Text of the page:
This happened when I was 11 years old. It was a middle of the night, and approximately 3 o'clock early morning. I suddenly saw a light coming from my parents' room, and heard my dad walking in his heavy shoes. Looking at my alarm clock, I could not understand what would my dad be doing so early.
    I came out rubbing my eyes, seeing my dad fully dressed I asked, "Dad, where are you going?"
    And he answered me, "I'm going to a milk store, son".
    I told him that the milk store opens at 6 in the morning, why would he need to leave at three. To which he replied:
    "Son, if I wait until that time to come to the store opening, there is going to be such a huge line of people, that by the time my time comes to get the milk -- there is going to be none there. So I have to go and stay there for three hours, waiting until the store opens."
    After my dad left, I drank some tea, ate my breakfast and went after my dad to the milk store to stand with him.

  • by Jaysyn (203771) <jaysyn+slashdot@ ... m minus math_god> on Tuesday July 22, 2014 @07:02AM (#47506605) Homepage Journal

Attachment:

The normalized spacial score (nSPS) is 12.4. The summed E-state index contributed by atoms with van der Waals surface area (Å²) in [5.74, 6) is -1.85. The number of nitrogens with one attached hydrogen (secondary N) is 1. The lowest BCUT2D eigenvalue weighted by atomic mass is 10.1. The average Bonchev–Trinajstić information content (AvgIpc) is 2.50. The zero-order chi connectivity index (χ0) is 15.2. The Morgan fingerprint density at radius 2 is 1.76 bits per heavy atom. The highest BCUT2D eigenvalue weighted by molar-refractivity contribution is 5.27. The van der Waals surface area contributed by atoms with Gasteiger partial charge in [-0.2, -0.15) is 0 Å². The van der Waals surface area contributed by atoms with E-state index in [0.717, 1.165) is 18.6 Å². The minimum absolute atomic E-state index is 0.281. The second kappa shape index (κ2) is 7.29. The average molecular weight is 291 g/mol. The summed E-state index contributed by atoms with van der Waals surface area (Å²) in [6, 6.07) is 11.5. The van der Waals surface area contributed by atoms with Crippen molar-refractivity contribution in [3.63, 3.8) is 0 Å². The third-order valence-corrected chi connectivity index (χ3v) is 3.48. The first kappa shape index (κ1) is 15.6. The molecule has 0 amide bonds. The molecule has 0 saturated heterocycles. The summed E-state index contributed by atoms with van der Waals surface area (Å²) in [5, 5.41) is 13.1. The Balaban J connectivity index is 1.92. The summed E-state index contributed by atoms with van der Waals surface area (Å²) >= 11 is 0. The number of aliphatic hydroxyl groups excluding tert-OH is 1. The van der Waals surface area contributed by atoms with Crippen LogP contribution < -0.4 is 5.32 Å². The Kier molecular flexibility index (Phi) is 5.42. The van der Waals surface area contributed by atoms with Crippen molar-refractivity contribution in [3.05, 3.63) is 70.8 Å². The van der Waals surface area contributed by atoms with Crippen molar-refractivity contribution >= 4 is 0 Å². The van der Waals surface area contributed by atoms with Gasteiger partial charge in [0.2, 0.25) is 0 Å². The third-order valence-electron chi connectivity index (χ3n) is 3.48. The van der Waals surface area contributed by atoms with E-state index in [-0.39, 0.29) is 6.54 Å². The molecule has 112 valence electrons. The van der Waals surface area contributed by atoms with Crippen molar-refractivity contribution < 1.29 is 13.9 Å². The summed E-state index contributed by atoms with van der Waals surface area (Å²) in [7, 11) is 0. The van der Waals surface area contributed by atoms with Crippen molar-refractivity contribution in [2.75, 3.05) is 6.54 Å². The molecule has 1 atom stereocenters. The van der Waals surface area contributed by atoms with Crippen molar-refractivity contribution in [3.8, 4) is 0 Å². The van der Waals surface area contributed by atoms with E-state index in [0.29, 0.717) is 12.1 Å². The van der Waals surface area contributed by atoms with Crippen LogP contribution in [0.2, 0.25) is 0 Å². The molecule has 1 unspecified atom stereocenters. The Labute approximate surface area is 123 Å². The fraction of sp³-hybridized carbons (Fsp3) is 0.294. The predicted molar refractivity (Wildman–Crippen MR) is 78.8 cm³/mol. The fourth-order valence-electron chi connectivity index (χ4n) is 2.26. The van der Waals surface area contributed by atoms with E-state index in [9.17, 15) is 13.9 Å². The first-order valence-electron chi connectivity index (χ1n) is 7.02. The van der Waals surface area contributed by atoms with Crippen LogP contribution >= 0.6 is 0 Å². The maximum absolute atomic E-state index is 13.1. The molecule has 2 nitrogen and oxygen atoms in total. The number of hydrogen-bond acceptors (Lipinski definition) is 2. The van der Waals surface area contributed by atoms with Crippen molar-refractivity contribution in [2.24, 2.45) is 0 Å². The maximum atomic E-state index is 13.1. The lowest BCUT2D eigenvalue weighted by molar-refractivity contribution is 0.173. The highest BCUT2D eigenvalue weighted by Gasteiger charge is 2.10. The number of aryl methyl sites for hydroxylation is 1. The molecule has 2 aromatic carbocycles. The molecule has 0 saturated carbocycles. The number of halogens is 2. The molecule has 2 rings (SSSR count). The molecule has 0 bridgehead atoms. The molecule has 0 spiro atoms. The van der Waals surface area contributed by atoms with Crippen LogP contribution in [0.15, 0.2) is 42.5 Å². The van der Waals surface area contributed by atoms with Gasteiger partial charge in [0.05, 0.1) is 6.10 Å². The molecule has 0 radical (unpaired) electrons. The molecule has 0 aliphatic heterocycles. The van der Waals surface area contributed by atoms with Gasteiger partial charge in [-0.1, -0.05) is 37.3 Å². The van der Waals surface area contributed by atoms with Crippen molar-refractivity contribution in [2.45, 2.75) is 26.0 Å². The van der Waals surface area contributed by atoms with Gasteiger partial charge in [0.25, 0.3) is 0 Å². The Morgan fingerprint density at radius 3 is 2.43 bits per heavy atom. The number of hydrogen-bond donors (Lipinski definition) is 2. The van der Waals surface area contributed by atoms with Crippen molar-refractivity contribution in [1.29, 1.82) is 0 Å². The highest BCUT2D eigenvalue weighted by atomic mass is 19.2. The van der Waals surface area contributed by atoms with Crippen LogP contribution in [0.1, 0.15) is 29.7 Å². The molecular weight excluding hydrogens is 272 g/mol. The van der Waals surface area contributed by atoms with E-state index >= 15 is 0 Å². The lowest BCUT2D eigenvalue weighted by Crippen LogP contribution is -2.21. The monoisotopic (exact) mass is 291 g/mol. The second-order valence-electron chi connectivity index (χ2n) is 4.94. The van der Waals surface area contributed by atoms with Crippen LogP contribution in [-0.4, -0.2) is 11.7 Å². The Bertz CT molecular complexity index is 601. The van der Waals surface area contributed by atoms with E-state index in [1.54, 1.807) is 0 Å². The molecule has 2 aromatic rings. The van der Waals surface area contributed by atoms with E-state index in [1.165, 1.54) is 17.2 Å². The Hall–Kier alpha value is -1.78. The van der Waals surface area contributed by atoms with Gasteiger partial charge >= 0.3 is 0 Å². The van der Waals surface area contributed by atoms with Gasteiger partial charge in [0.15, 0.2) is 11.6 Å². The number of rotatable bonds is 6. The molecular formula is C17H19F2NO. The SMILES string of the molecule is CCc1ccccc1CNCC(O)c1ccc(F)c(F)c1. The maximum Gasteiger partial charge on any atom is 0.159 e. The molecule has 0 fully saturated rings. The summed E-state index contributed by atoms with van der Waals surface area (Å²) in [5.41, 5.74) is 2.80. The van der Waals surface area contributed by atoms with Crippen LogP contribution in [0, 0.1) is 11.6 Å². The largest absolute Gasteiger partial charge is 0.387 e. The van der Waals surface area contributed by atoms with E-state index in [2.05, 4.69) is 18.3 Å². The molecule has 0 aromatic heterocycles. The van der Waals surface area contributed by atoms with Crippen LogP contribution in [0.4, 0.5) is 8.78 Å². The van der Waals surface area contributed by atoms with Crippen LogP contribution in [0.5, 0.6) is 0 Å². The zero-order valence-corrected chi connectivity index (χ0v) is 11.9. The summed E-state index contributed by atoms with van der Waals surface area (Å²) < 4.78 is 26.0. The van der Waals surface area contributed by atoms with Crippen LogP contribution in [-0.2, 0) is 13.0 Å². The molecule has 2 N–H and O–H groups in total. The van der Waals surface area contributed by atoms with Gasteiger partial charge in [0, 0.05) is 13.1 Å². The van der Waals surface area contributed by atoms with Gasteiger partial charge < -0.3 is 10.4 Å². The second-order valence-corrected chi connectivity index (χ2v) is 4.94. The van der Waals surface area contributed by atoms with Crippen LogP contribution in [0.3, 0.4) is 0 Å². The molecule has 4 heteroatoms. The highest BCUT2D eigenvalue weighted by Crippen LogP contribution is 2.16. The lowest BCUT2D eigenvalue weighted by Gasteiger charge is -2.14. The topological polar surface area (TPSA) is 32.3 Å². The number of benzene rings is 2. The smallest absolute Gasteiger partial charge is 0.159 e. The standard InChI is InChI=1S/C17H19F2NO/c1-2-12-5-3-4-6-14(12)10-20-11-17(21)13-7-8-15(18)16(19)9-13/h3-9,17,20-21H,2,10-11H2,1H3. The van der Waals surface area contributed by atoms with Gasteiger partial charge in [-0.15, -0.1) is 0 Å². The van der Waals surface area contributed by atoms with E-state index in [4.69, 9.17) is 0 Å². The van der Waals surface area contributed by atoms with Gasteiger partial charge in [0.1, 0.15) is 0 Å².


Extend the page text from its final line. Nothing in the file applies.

One of the most fair, hard-working & awesome people I know was born & raised in East Germany. She was also one of the first people over the wall when it came down. I've worked with her for 19 years & I'm pretty sure she'd have an exception to this "study".

  • Ethic superiority (Score:3, Interesting)

    by Anonymous Coward on Tuesday July 22, 2014 @08:23AM (#47507151)

    "when it comes to ethics, a capitalist upbringing appears to trump a socialist one."

    This has me infuriated.
    I am a former East German and lived in a very pro-state family. That also meant, that my family was under heavy surveillance, because they carried some responsibility. (We did not know that back then and were stupid enough to believe, we weren't, because most of the family believed in the system). I say that to illustrate, that my family truly believed in the state.
    That said... even though they believed in the state, you had to get creative to get, what you need - as other people mentioned in this thread.